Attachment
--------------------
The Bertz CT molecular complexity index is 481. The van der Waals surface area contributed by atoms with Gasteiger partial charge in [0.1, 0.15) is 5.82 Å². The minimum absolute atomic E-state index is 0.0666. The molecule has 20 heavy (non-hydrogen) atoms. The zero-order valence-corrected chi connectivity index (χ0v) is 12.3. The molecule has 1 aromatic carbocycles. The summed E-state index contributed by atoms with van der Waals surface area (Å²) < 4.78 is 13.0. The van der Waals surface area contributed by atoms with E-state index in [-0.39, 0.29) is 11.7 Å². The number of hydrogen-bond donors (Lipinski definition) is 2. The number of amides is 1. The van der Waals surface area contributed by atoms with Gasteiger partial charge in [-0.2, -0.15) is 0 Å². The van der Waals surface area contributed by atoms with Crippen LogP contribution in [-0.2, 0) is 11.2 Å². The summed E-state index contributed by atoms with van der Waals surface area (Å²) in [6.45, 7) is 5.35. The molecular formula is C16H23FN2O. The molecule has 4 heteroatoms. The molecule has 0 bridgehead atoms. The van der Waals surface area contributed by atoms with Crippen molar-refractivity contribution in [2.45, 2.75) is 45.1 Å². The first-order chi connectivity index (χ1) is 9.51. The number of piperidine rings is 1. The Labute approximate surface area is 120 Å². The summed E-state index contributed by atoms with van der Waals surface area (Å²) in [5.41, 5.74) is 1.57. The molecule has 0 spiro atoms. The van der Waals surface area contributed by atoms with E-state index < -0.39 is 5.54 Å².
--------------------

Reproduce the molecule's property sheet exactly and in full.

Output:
The Bertz CT molecular complexity index is 481. The van der Waals surface area contributed by atoms with Gasteiger partial charge in [0.1, 0.15) is 5.82 Å². The minimum absolute atomic E-state index is 0.0666. The molecule has 20 heavy (non-hydrogen) atoms. The zero-order valence-corrected chi connectivity index (χ0v) is 12.3. The molecule has 1 aromatic carbocycles. The summed E-state index contributed by atoms with van der Waals surface area (Å²) < 4.78 is 13.0. The van der Waals surface area contributed by atoms with E-state index in [-0.39, 0.29) is 11.7 Å². The number of hydrogen-bond donors (Lipinski definition) is 2. The number of amides is 1. The van der Waals surface area contributed by atoms with Gasteiger partial charge in [-0.2, -0.15) is 0 Å². The van der Waals surface area contributed by atoms with Crippen LogP contribution in [-0.2, 0) is 11.2 Å². The summed E-state index contributed by atoms with van der Waals surface area (Å²) in [6.45, 7) is 5.35. The molecular formula is C16H23FN2O. The molecule has 4 heteroatoms. The molecule has 0 bridgehead atoms. The van der Waals surface area contributed by atoms with Crippen molar-refractivity contribution in [2.45, 2.75) is 45.1 Å². The first-order chi connectivity index (χ1) is 9.51. The number of piperidine rings is 1. The Labute approximate surface area is 120 Å². The summed E-state index contributed by atoms with van der Waals surface area (Å²) in [5.41, 5.74) is 1.57. The molecule has 0 spiro atoms. The van der Waals surface area contributed by atoms with E-state index < -0.39 is 5.54 Å².